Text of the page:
HIGHER EDUCATION FALLS VICTIM TO FUND PAUCITY
TARIQ AHMED SAEEDI
Dec 20 - 26, 2010
It was widely reported in the media that how Pakistani students on scholarships picked up the begging bowls in the foreign countries to meet their study expenditures after HEC stopped release of their scholarship funds. Prime Minister took notice of the situation and constituted a committee to resolve the matter as early as possible. Though the issue is said to be resolved and funds transference to researchers studying abroad has been restored, yet the uncertainty about the similar happening in the future has not subsided totally given the precarious financial health of the country, dividing the attention of the scholars to the disadvantage of their successful completion of MS, PhDs, or post-doctorate.
Pakistan's education ministry to abridge the supply and demand gap of teaching staff and researchers in the country funds foreign and local higher studies of students selected after generally the merit-based assessments of their qualifications for the scholarships, which are sometimes in collaboration with foreign universities and non-government organisations.
Critics say the present government seems to be oblivious of the monetary needs of the higher education. That was manifested in its budgetary allocation to higher education commission (HEC) in the public sector development programme 2010/11. While HEC expenditures as on June 2010 turned out to be Rs56 billion, the yearly allocation (2010/11) was Rs15 billion. This amply shows how the affairs of higher learning institutes have been in the first half and will be managed later. It is obvious that the allocation cannot be at variance with the financial health of the country. Revenue shortage unleashes a massive impact on the overall social and economic developments.
It is said that higher education commission has so far coughed up 20 billion rupees on local and foreign scholarship programmes since the commission started operation in 2002. Approximately half of the scholarships were awarded to students to study in foreign universities while rest was for local studies.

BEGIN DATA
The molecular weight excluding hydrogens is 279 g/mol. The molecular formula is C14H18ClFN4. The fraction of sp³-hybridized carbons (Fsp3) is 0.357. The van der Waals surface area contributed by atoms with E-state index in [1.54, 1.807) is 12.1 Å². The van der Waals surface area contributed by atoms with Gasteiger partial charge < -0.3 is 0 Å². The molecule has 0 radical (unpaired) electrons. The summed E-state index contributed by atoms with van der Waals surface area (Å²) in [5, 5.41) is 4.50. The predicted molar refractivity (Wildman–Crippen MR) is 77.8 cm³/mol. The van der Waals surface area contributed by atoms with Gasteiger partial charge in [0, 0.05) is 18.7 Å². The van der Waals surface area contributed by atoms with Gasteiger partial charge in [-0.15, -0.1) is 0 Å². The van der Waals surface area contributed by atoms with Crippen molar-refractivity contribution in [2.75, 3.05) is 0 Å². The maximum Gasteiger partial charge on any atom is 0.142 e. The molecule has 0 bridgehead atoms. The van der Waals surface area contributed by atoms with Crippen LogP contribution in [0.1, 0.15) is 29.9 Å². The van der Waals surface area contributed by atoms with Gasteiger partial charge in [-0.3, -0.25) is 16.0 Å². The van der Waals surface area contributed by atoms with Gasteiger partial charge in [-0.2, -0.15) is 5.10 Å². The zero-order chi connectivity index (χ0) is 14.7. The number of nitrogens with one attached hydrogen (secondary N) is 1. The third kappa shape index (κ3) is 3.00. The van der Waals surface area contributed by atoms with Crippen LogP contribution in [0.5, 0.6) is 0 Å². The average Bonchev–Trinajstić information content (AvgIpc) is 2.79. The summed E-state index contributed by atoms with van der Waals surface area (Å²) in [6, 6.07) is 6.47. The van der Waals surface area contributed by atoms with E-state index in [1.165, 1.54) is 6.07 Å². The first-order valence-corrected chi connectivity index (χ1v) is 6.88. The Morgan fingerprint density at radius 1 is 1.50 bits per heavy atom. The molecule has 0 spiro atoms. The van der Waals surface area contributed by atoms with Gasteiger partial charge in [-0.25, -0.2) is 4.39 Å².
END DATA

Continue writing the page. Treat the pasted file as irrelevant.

According to the HEC, there are no more budgetary constraints as the committee constituted by the Prime Minister resolved the funding issue by recommending 15 per cent increase in recurring grants to the universities and another 15 per cent medical allowance. The higher education authority in its statement said students studying in foreign universities on scholarships would not be devoid of funds any further. However, "all approved scholarships which are built within projects will be withheld till the improvement of the country's financial health," it noted. Students have been funded by the HEC to study in different foreign universities on the condition that they would serve Pakistan at least two-year by sharing their expertise with the local education institutes and research facilities.
Since its inception, Pakistan has produced only 6,551 PhDs in various disciplines of social sciences, arts and humanities, agriculture and veterinary sciences, biological and medical sciences, business education, engineering and technology, and physical sciences. Small number of research scholars is hampering the growth process of trade and economy altogether.